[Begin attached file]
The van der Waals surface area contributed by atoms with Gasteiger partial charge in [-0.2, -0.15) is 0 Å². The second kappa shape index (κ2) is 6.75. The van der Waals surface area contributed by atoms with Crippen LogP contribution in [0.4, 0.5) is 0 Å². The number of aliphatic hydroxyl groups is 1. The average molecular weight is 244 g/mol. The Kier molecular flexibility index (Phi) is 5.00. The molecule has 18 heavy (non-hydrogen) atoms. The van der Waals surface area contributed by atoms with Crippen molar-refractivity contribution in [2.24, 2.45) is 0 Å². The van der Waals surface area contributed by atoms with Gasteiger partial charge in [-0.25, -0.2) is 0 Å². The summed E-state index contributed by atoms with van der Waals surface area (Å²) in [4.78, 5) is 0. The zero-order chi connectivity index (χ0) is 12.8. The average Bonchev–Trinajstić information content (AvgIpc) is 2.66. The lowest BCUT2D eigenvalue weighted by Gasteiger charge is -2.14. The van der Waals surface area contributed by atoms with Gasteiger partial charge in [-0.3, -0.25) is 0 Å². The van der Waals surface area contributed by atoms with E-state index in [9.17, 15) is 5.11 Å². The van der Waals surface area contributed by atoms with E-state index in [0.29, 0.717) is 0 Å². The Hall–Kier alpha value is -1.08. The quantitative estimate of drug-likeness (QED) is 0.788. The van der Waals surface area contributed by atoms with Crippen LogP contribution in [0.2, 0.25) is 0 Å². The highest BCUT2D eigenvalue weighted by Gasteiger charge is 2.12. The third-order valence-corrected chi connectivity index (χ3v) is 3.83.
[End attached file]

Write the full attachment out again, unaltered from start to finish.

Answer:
The van der Waals surface area contributed by atoms with Gasteiger partial charge in [-0.2, -0.15) is 0 Å². The second kappa shape index (κ2) is 6.75. The van der Waals surface area contributed by atoms with Crippen LogP contribution in [0.4, 0.5) is 0 Å². The number of aliphatic hydroxyl groups is 1. The average molecular weight is 244 g/mol. The Kier molecular flexibility index (Phi) is 5.00. The molecule has 18 heavy (non-hydrogen) atoms. The van der Waals surface area contributed by atoms with Crippen molar-refractivity contribution in [2.24, 2.45) is 0 Å². The van der Waals surface area contributed by atoms with Gasteiger partial charge in [-0.25, -0.2) is 0 Å². The summed E-state index contributed by atoms with van der Waals surface area (Å²) in [4.78, 5) is 0. The zero-order chi connectivity index (χ0) is 12.8. The average Bonchev–Trinajstić information content (AvgIpc) is 2.66. The lowest BCUT2D eigenvalue weighted by Gasteiger charge is -2.14. The van der Waals surface area contributed by atoms with Gasteiger partial charge in [-0.3, -0.25) is 0 Å². The van der Waals surface area contributed by atoms with E-state index in [9.17, 15) is 5.11 Å². The van der Waals surface area contributed by atoms with E-state index in [0.29, 0.717) is 0 Å². The Hall–Kier alpha value is -1.08. The quantitative estimate of drug-likeness (QED) is 0.788. The van der Waals surface area contributed by atoms with Crippen LogP contribution in [0.2, 0.25) is 0 Å². The highest BCUT2D eigenvalue weighted by Gasteiger charge is 2.12. The third-order valence-corrected chi connectivity index (χ3v) is 3.83.